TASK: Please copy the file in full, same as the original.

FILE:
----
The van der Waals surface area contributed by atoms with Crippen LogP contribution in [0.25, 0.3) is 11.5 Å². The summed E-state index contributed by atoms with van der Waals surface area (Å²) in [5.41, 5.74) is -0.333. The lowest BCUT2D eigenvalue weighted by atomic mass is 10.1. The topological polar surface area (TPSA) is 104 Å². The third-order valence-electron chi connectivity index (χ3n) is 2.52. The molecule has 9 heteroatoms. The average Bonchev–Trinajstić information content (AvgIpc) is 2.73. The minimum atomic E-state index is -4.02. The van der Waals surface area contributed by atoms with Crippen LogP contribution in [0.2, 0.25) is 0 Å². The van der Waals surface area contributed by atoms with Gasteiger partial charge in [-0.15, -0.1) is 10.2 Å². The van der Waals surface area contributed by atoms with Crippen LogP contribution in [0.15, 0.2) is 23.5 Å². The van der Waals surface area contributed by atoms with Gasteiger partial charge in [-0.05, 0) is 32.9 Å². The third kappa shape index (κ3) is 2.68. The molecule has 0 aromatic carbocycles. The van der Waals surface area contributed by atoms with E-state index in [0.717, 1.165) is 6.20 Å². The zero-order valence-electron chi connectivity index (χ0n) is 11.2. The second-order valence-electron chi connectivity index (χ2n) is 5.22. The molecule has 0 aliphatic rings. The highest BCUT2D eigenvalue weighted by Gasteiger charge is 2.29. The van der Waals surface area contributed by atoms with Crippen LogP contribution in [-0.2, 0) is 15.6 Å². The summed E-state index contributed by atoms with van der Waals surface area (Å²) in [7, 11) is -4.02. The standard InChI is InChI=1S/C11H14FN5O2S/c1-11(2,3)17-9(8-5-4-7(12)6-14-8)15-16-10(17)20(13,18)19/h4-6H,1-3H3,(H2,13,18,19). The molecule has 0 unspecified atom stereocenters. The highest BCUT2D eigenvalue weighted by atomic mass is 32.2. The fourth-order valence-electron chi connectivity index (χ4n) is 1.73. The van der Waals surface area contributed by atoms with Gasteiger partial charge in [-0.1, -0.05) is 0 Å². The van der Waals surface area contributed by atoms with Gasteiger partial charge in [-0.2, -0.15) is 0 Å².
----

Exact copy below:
The van der Waals surface area contributed by atoms with Crippen LogP contribution in [0.25, 0.3) is 11.5 Å². The summed E-state index contributed by atoms with van der Waals surface area (Å²) in [5.41, 5.74) is -0.333. The lowest BCUT2D eigenvalue weighted by atomic mass is 10.1. The topological polar surface area (TPSA) is 104 Å². The third-order valence-electron chi connectivity index (χ3n) is 2.52. The molecule has 9 heteroatoms. The average Bonchev–Trinajstić information content (AvgIpc) is 2.73. The minimum atomic E-state index is -4.02. The van der Waals surface area contributed by atoms with Crippen LogP contribution in [0.2, 0.25) is 0 Å². The van der Waals surface area contributed by atoms with Gasteiger partial charge in [-0.15, -0.1) is 10.2 Å². The van der Waals surface area contributed by atoms with Crippen LogP contribution in [0.15, 0.2) is 23.5 Å². The van der Waals surface area contributed by atoms with Gasteiger partial charge in [-0.05, 0) is 32.9 Å². The third kappa shape index (κ3) is 2.68. The molecule has 0 aromatic carbocycles. The van der Waals surface area contributed by atoms with E-state index in [0.717, 1.165) is 6.20 Å². The zero-order valence-electron chi connectivity index (χ0n) is 11.2. The second-order valence-electron chi connectivity index (χ2n) is 5.22. The molecule has 0 aliphatic rings. The highest BCUT2D eigenvalue weighted by Gasteiger charge is 2.29. The van der Waals surface area contributed by atoms with Crippen LogP contribution in [-0.2, 0) is 15.6 Å². The summed E-state index contributed by atoms with van der Waals surface area (Å²) in [7, 11) is -4.02. The standard InChI is InChI=1S/C11H14FN5O2S/c1-11(2,3)17-9(8-5-4-7(12)6-14-8)15-16-10(17)20(13,18)19/h4-6H,1-3H3,(H2,13,18,19). The molecule has 0 unspecified atom stereocenters. The highest BCUT2D eigenvalue weighted by atomic mass is 32.2. The fourth-order valence-electron chi connectivity index (χ4n) is 1.73. The van der Waals surface area contributed by atoms with Gasteiger partial charge in [-0.1, -0.05) is 0 Å². The van der Waals surface area contributed by atoms with Gasteiger partial charge in [-0.2, -0.15) is 0 Å².